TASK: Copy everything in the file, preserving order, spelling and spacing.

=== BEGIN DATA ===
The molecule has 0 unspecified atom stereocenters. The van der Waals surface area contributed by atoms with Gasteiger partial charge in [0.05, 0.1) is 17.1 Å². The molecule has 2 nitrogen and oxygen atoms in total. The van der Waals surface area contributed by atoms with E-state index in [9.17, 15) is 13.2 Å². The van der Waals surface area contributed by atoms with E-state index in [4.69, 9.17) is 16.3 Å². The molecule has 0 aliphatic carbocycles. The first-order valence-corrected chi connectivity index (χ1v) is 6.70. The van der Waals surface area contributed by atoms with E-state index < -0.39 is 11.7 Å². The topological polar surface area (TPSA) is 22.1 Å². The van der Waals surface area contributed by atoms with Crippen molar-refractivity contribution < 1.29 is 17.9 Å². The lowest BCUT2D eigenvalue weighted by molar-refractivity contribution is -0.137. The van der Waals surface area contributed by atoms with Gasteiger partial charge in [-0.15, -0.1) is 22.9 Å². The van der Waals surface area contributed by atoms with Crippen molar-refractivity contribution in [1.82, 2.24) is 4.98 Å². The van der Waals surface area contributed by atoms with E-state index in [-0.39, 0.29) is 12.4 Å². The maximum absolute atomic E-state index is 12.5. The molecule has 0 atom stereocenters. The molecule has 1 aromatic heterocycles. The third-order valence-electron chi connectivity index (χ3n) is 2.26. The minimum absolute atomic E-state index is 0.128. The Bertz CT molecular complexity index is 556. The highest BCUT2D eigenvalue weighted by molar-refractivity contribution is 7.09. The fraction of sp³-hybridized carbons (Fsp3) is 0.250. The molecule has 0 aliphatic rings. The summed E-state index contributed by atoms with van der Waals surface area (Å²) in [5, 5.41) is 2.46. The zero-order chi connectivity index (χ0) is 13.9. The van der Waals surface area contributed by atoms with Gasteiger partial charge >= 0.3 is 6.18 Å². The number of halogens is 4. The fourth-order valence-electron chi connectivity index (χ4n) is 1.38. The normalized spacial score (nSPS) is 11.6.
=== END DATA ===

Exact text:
The molecule has 0 unspecified atom stereocenters. The van der Waals surface area contributed by atoms with Gasteiger partial charge in [0.05, 0.1) is 17.1 Å². The molecule has 2 nitrogen and oxygen atoms in total. The van der Waals surface area contributed by atoms with E-state index in [9.17, 15) is 13.2 Å². The van der Waals surface area contributed by atoms with E-state index in [4.69, 9.17) is 16.3 Å². The molecule has 0 aliphatic carbocycles. The first-order valence-corrected chi connectivity index (χ1v) is 6.70. The van der Waals surface area contributed by atoms with E-state index < -0.39 is 11.7 Å². The topological polar surface area (TPSA) is 22.1 Å². The van der Waals surface area contributed by atoms with Crippen molar-refractivity contribution < 1.29 is 17.9 Å². The lowest BCUT2D eigenvalue weighted by molar-refractivity contribution is -0.137. The van der Waals surface area contributed by atoms with Gasteiger partial charge in [-0.15, -0.1) is 22.9 Å². The van der Waals surface area contributed by atoms with Crippen molar-refractivity contribution in [1.82, 2.24) is 4.98 Å². The van der Waals surface area contributed by atoms with E-state index in [-0.39, 0.29) is 12.4 Å². The maximum absolute atomic E-state index is 12.5. The molecule has 0 atom stereocenters. The molecule has 1 aromatic heterocycles. The third-order valence-electron chi connectivity index (χ3n) is 2.26. The minimum absolute atomic E-state index is 0.128. The Bertz CT molecular complexity index is 556. The highest BCUT2D eigenvalue weighted by molar-refractivity contribution is 7.09. The fraction of sp³-hybridized carbons (Fsp3) is 0.250. The molecule has 0 aliphatic rings. The summed E-state index contributed by atoms with van der Waals surface area (Å²) in [5, 5.41) is 2.46. The zero-order chi connectivity index (χ0) is 13.9. The van der Waals surface area contributed by atoms with Gasteiger partial charge >= 0.3 is 6.18 Å². The number of halogens is 4. The fourth-order valence-electron chi connectivity index (χ4n) is 1.38. The normalized spacial score (nSPS) is 11.6.